German Wirehaired Pointer Dog Breed
Aliases: Deutsch Drahthaar, Deutscher Drahthaariger, Vorstehhund Drahthaar
|Life Span:||8 and 10 years.|
|Litter Size:||6 and 10 puppies.|
|Group:||Gun Dog, Sporting Dog|
|Recognized By:||CKC, FCI, AKC, UKC, ANKC, NKC, NZKC, APRI, ACR|
|Color:||The colors of the German Wirehaired Pointer are liver and white, black and white, and solid liver.|
|Male Height:||24-26 inches|
|Male Weight:||60-70 pounds|
|Female Height:||22 inches|
|Female Weight:||60-70 pounds|
|General info courtesy of terrificpets.com. Additional information about this breed can be found on their website.|
|Living Area:||The German Wirehaired Pointer is best suited in a home with a large fenced yard. They do very poorly in apartment style living. They get extreme indoor restlessness and need to spend a large quantity of time outside. They are known to become very high strung and active indoors. In order to prevent this extreme indoor restlessness they need plenty of outdoor exercise.|
The German Wirehaired Pointer is a very distinctive, muscular medium sized dog. This breed\'s most distinctive feature is its wiry weather resistant coat and its facial furnishings. The head is moderately long with brown eyes that are overhung with medium length eyebrows. The ears are rounded and hang close to the head. The ears are not to be broad. The muzzle is to be fairly long with a straight nasal bone. The nose is to be brown with large open nostrils.
The neck of the dog is medium length and slightly arched. The skin is to be tight to be the body. The ribs are well sprung and the chest is deep. The back should be short, straight, and strong. The hips are broad with a nicely rounded croup. The tail is set high and should be carried horizontal or above when the dog is alert. The tail is docked about two-fifths of its original length.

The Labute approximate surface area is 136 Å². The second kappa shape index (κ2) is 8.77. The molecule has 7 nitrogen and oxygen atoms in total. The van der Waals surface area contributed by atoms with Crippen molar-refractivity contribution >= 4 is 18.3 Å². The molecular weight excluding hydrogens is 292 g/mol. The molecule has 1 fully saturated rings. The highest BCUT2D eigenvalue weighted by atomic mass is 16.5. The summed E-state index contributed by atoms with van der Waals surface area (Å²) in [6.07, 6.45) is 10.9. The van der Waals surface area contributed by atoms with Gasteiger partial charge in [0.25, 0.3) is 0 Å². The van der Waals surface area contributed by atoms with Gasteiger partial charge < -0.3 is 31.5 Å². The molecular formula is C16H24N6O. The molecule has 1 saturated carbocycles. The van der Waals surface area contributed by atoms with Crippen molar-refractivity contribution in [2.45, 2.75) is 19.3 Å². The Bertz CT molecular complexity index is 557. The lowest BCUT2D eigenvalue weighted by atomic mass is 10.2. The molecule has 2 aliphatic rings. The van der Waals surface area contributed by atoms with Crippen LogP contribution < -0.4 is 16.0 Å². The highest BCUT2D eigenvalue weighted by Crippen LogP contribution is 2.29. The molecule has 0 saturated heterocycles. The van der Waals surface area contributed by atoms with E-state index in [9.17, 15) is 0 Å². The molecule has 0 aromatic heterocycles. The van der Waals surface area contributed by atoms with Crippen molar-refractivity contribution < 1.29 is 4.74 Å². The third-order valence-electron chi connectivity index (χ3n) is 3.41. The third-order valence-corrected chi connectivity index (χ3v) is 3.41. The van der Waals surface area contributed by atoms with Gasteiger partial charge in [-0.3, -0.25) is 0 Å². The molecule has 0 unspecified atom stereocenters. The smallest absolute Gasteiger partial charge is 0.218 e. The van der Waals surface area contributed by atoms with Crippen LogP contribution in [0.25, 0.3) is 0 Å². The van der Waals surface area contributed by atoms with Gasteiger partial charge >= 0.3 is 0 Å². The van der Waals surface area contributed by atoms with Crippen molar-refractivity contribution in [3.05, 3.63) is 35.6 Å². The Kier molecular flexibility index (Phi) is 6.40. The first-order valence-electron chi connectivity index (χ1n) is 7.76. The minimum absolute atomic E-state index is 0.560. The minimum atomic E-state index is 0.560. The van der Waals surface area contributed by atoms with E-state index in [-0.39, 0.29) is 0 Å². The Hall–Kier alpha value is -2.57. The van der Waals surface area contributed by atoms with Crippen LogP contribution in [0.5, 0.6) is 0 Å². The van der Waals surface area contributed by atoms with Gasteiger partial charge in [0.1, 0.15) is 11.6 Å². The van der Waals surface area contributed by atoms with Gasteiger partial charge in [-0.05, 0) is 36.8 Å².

The leg bones are flat not round and strong. They cannot be too heavy that the dog\'s agility is impeded. The feet are webbed, arched high with thick pads and hard strong nails. The dewclaws are generally removed. The thighs are strong and muscular. The hind legs are parallel when viewed from the back. The hocks are short and straight.
The gait of the German Wirehaired Pointer is free and smooth. It should have sufficient reach in the forequarters with substantial power in the hindquarters. It is considered to be a moderate gait. The dog has a strong ground covering stride and keeps a firm back. The legs move in a straight line and there is no tendency for the legs to cross over or interfere.
The coat of the German Wirehaired Pointer is its most distinctive feature. The coat is weather resistant and somewhat water repellant. The undercoat is dense enough that in winter it can keep the dog warm but thin enough that in summer it is virtually invisible. The outer coat is straight, wiry, and flat lying and is about 1-2 inches in length. The eyebrows are of strong straight hair and the beard and whiskers are of medium length.
The German Wirehaired Pointer was developed in the late 19th Century and beginning of the 20th Century in Germany. The breeding origin is based on the ideas of "Hegewald" (Sigismund Freiherr von Zedlitz und Neukirch). It was carefully cross bred from the German Pointer and several other breeds. There is some differentiation on which breeds these were. It is speculated that they were Wirehaired Griffon, Poodle-Pointer, Foxhound, and Bloodhound. The German Wirehaired Pointer is the most popular dog in its country of origin, Germany. However, it was not officially recognized until the 1920\'s. At this time the dog was introduced to the United States. It was officially recognized in the United States in 1959. It has never grown to be as popular in the United States as it is in Germany.